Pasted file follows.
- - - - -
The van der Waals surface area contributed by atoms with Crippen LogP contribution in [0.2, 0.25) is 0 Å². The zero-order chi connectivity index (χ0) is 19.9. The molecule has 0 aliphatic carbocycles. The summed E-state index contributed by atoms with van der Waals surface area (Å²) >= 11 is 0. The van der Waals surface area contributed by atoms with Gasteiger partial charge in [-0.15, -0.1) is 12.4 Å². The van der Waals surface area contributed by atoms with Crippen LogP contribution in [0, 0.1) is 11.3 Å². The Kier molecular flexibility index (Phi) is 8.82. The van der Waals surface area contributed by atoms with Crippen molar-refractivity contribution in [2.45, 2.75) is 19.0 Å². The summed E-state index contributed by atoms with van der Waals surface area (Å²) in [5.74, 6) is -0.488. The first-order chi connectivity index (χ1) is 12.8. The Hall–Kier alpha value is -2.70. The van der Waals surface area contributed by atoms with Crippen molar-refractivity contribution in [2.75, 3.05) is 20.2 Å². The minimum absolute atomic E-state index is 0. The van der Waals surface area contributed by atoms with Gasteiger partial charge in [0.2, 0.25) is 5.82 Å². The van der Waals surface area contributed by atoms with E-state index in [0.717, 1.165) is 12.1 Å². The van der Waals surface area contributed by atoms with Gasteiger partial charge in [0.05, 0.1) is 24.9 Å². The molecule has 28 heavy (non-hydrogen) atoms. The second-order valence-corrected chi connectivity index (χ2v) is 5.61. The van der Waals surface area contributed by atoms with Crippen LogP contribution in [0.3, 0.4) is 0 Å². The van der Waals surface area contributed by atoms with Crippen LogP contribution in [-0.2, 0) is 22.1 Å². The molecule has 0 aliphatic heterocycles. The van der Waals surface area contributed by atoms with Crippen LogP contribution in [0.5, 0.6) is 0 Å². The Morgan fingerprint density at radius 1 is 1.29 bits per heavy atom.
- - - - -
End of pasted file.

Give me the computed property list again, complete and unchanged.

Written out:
The van der Waals surface area contributed by atoms with Crippen LogP contribution in [0.2, 0.25) is 0 Å². The zero-order chi connectivity index (χ0) is 19.9. The molecule has 0 aliphatic carbocycles. The summed E-state index contributed by atoms with van der Waals surface area (Å²) >= 11 is 0. The van der Waals surface area contributed by atoms with Gasteiger partial charge in [-0.15, -0.1) is 12.4 Å². The van der Waals surface area contributed by atoms with Crippen LogP contribution in [0, 0.1) is 11.3 Å². The Kier molecular flexibility index (Phi) is 8.82. The van der Waals surface area contributed by atoms with Crippen molar-refractivity contribution in [2.45, 2.75) is 19.0 Å². The summed E-state index contributed by atoms with van der Waals surface area (Å²) in [5.74, 6) is -0.488. The first-order chi connectivity index (χ1) is 12.8. The Hall–Kier alpha value is -2.70. The van der Waals surface area contributed by atoms with Crippen molar-refractivity contribution in [2.75, 3.05) is 20.2 Å². The minimum absolute atomic E-state index is 0. The van der Waals surface area contributed by atoms with Gasteiger partial charge in [0.2, 0.25) is 5.82 Å². The van der Waals surface area contributed by atoms with E-state index in [0.717, 1.165) is 12.1 Å². The van der Waals surface area contributed by atoms with Gasteiger partial charge in [0.05, 0.1) is 24.9 Å². The molecule has 28 heavy (non-hydrogen) atoms. The second-order valence-corrected chi connectivity index (χ2v) is 5.61. The van der Waals surface area contributed by atoms with Crippen LogP contribution in [0.3, 0.4) is 0 Å². The van der Waals surface area contributed by atoms with Crippen LogP contribution in [-0.2, 0) is 22.1 Å². The molecule has 0 aliphatic heterocycles. The van der Waals surface area contributed by atoms with Crippen LogP contribution in [0.5, 0.6) is 0 Å². The Morgan fingerprint density at radius 1 is 1.29 bits per heavy atom.